Posted in friday fictioneers

Fire in the Night

“What do you see?”

I see the future. I see you and me. I see my heart exploding. I see a million fireworks. I see galaxies.

I feel it all within me.

I see our first kiss, unintentionally wonderful. I see awkward laughs and gentle embraces.

I see lives intertwined, threads to a needle connecting time. 

I see my past fade away at your touch.

I see light fill empty spaces.

“What do I see?”

I see I’m in love with you but I can’t tell you that.

“It just looks like a fire dying in the night to me.”

PHOTO PROMPT © Anshu Bhojnagarwala

Word Count: 100

For
Friday Fictioneers, massive thanks to Rochelle Wisoff-Fields for wrangling this massive flash fiction challenge in every week.

Posted in friday fictioneers

Dad Said

“When can we go home?” Arnie watched his mom battle with the campfire. She rubbed sticks together, cursed, then clanged rocks above the cold wood.

“Think of it as connecting with your ancestors.” A frog escaped his mom’s frantic fire starting attempts. He counted the colors in the sunset. Five. His ancestors could have probably counted more.

“I thought dad said we were Irish.” The rocks hit the ground with a muted thud as his mom sat back.

“Well baby, your dad said a lot of things.”

“Like, that he would meet us here?”

Arnie watched his mom look away.

PHOTO PROMPT © Renee Heath

Word Count: 100

For
Friday Fictioneers. Many thanks to Rochelle Wisoff Fields

Click the blue froggy for more

Posted in flash fiction

Her Eyes (Or Untitled)

My eyes trace the same curves over and over, like paper never truly absorbing ink. Gentle folds of skin stand in contrast to stark bone.

She had been so … welcoming, so polite.

“Yes doctor, please, come in. A drink? Food? Of course, anything for you.”

Though she had nothing to give in the end, a couple of blackened lungs, a spoiled liver.

Her eyes, crystalline blue, I would have taken those.

Why did she have to turn it the way she did? It shouldn’t have come to those utterances of hers.

“I think you’re mistaken. I don’t think so. No.”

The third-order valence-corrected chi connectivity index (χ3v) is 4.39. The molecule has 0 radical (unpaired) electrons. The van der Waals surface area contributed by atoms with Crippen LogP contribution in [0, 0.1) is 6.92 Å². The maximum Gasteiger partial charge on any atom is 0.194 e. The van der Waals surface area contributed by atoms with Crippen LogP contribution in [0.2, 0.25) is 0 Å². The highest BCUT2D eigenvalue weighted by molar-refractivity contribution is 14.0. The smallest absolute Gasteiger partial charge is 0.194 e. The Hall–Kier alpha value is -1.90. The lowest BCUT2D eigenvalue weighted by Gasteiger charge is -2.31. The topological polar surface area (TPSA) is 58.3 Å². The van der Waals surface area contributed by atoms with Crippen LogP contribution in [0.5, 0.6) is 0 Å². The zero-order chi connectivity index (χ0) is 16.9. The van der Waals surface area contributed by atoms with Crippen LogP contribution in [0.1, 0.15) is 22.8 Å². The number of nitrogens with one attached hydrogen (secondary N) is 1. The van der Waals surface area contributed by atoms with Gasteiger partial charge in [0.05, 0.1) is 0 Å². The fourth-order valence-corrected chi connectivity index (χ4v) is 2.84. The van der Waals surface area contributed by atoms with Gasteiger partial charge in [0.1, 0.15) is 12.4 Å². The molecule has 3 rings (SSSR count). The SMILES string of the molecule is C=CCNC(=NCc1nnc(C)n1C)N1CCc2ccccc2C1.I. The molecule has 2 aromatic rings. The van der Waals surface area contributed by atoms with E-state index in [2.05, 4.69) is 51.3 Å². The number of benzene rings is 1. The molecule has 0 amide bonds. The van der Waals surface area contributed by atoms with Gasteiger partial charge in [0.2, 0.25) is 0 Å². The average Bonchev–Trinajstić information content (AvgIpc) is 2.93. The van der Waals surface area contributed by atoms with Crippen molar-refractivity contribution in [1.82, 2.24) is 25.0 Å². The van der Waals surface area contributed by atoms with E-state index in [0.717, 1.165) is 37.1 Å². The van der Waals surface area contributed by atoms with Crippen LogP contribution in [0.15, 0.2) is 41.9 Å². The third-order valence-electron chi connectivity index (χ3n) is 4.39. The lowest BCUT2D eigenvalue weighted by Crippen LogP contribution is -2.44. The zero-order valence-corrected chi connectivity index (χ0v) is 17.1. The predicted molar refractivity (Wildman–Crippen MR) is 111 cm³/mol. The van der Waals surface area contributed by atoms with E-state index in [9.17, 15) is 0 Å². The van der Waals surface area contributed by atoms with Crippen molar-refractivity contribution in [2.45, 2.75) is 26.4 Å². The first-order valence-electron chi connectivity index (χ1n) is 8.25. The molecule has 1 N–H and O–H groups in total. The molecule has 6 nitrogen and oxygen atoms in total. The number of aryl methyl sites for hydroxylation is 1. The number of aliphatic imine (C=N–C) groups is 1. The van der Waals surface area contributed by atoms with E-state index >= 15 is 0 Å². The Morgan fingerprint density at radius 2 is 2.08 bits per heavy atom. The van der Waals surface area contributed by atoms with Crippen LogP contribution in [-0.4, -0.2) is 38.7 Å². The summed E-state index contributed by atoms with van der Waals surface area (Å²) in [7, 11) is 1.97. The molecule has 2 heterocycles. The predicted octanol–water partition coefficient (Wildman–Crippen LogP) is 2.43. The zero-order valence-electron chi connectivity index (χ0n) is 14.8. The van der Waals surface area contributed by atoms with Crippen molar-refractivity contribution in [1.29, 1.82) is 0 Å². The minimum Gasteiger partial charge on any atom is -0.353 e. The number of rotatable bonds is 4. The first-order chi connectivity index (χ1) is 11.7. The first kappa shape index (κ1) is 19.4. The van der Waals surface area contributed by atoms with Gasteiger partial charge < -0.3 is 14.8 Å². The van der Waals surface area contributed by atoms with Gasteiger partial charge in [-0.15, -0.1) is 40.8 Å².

And in this world, a woman of her standard owning a gun?

My soul will rest easy, hers I’m not sure.

I clean my tools meticulously, disposing of the browning apple core, used condom and bloodied cloths in her make shift fire pit.

I collect the money, laid on her poorly made wooden table … beforehand … in plain sight.

The first sign of trouble.

“Of course I trust you doctor.”

Outside the madam keeps an eye on rowdy drunks. I pass her a handful of crumpled bills.

“Made a bit of a mess, might let her sleep.”

She tucks them away, her eyes never straying from the stumbling fools, never truly catching sight of me.

They never do.

I wrote this as homework for a writer’s meeting I went to. I’m not sure yet where it’s going or if it can go anywhere else. I imagine this character has a bit of wanderlust though.

Posted in What Pegman Saw

Nothing Ever Happens Here

One hundred and fifty.

That’s how many times I heard people utter it in the days following Jace Daniels murder.

“Nothing ever happens here.”

Mrs. Daniels let it escape between her fingers while she sobbed. News cameras panned the puffy eyes surrounding her but they gave nothing away.

My father slammed his fist on the table while yelling it to the wind. This new threat in his sleepy town sent his blood pressure soaring.

“God damn it! Nothing ever happens here!”

The fibers stitching our small high school together, always loose and frayed, seemed to become a quilted masterpiece overnight.

“We can’t let this divide us!” The principal clutched the microphone, prepared to impassion.

Candle light vigils. Twenty-four hour news cycles.

Everyone seemed to forget that town was made to swallow souls.

On day three I received my college acceptance letter.

Quietly, I stuffed my bloodied clothes in the fire pit.

Word Count: 150

For this weeks What Pegman Saw. The location is Radium Springs, GA

Posted in friday fictioneers

Knotted Hands

My grandfather planted this tree with roots poisoned after the war.
His father watered it, the seed which came before.
My father nurtured them, these roots of ruined fiber.
This tree grew ever higher.
Its fruit, rotting, my mother prepared for me.
She sweetened it, tried to soothe it down,
Nothing could disguise the smell of these roots rotting in the ground.
It falls to me, as this tree must be fed;
A living sacrifice of a life never lead.
I toss my children as far as I can;
Mutter the same empty words my mother offered
Over knotted hands.

PHOTO PROMPT © Dale Rogerson

Word Count: 100

A write for
Friday Fictioneers, roped in by Rochelle Wisoff Fields. I also think it’s Sunday (though I am not 100% sure). I’ve been writing my research proposal/thesis. I’m afraid I’m not good for much else right now.

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Posted in friday fictioneers

The Wild Things

The girls stared across the table at each other. Each clutched a brightly colored piece of paper in dirty fingers.
The warden tapped his watch.
“Which one’s it gonna be?”
Hana watched as her younger sister slowly unfolded her small pink slip. Janey’s face contorted into a silent victorious howl as she shot up from her old chair to take a lap around the room.
Hana slumped, defeated.
“Ok Hana, let’s go.”
“No!” Without thinking, Hana was up and running towards the muddy grass outside. “You’ll never take me alive!”

Her father groaned towards the sky, “It’s just a bath.”

PHOTO PROMPT © Priya Bajpal

Word Count: 100

A write for Rochelle’s weekly Friday Fictioneer’s. Thank you Rochelle for keeping it in line as always.

To read more click the blue froggy